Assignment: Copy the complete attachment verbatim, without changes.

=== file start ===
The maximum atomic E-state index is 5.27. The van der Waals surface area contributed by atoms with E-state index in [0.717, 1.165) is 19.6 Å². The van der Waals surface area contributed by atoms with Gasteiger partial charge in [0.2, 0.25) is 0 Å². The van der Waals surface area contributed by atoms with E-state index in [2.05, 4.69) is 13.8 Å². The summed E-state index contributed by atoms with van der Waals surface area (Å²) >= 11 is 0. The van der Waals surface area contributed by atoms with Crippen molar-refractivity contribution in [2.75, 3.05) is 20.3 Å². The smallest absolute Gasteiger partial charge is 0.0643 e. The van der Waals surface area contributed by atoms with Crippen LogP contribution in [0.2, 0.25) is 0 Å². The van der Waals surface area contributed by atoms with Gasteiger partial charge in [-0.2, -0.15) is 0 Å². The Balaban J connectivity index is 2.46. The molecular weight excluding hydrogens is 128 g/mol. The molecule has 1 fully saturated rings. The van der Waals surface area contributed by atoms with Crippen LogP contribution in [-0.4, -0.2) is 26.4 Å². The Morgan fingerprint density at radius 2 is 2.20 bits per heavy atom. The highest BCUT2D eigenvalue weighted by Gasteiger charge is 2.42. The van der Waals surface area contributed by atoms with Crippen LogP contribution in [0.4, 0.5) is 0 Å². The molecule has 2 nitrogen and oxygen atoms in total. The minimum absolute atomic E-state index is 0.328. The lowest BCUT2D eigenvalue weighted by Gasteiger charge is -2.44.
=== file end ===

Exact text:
The maximum atomic E-state index is 5.27. The van der Waals surface area contributed by atoms with E-state index in [0.717, 1.165) is 19.6 Å². The van der Waals surface area contributed by atoms with Gasteiger partial charge in [0.2, 0.25) is 0 Å². The van der Waals surface area contributed by atoms with E-state index in [2.05, 4.69) is 13.8 Å². The summed E-state index contributed by atoms with van der Waals surface area (Å²) >= 11 is 0. The van der Waals surface area contributed by atoms with Crippen molar-refractivity contribution in [2.75, 3.05) is 20.3 Å². The smallest absolute Gasteiger partial charge is 0.0643 e. The van der Waals surface area contributed by atoms with Crippen LogP contribution in [0.2, 0.25) is 0 Å². The van der Waals surface area contributed by atoms with Gasteiger partial charge in [-0.2, -0.15) is 0 Å². The Balaban J connectivity index is 2.46. The molecular weight excluding hydrogens is 128 g/mol. The molecule has 1 fully saturated rings. The van der Waals surface area contributed by atoms with Crippen LogP contribution in [-0.4, -0.2) is 26.4 Å². The Morgan fingerprint density at radius 2 is 2.20 bits per heavy atom. The highest BCUT2D eigenvalue weighted by Gasteiger charge is 2.42. The van der Waals surface area contributed by atoms with Crippen LogP contribution in [0.4, 0.5) is 0 Å². The molecule has 2 nitrogen and oxygen atoms in total. The minimum absolute atomic E-state index is 0.328. The lowest BCUT2D eigenvalue weighted by Gasteiger charge is -2.44.